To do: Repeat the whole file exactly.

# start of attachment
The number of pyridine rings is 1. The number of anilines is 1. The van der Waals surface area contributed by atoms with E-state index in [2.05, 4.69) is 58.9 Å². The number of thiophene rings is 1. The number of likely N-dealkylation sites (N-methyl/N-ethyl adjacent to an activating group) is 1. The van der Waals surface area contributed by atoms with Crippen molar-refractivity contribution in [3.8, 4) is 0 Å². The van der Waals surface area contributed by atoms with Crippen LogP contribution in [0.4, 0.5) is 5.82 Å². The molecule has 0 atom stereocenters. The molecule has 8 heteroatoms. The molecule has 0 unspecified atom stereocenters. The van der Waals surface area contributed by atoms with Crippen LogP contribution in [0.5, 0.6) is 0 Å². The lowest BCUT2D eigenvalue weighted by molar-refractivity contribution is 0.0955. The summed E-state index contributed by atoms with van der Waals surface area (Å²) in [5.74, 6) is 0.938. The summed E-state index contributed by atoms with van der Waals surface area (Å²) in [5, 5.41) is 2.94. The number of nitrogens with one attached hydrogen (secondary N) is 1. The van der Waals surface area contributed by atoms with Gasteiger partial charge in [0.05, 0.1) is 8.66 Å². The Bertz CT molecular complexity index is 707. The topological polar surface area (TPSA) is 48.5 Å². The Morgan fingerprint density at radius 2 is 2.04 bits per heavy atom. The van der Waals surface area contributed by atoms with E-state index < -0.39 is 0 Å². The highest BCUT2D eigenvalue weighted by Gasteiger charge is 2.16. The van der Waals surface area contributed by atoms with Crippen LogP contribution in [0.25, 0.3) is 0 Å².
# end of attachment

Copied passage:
The number of pyridine rings is 1. The number of anilines is 1. The van der Waals surface area contributed by atoms with E-state index in [2.05, 4.69) is 58.9 Å². The number of thiophene rings is 1. The number of likely N-dealkylation sites (N-methyl/N-ethyl adjacent to an activating group) is 1. The van der Waals surface area contributed by atoms with Crippen molar-refractivity contribution in [3.8, 4) is 0 Å². The van der Waals surface area contributed by atoms with Crippen LogP contribution in [0.4, 0.5) is 5.82 Å². The molecule has 0 atom stereocenters. The molecule has 8 heteroatoms. The molecule has 0 unspecified atom stereocenters. The van der Waals surface area contributed by atoms with Crippen LogP contribution in [0.5, 0.6) is 0 Å². The lowest BCUT2D eigenvalue weighted by molar-refractivity contribution is 0.0955. The summed E-state index contributed by atoms with van der Waals surface area (Å²) in [5.74, 6) is 0.938. The summed E-state index contributed by atoms with van der Waals surface area (Å²) in [5, 5.41) is 2.94. The number of nitrogens with one attached hydrogen (secondary N) is 1. The van der Waals surface area contributed by atoms with Gasteiger partial charge in [0.05, 0.1) is 8.66 Å². The Bertz CT molecular complexity index is 707. The topological polar surface area (TPSA) is 48.5 Å². The Morgan fingerprint density at radius 2 is 2.04 bits per heavy atom. The van der Waals surface area contributed by atoms with E-state index < -0.39 is 0 Å². The highest BCUT2D eigenvalue weighted by Gasteiger charge is 2.16. The van der Waals surface area contributed by atoms with Crippen LogP contribution in [0.25, 0.3) is 0 Å².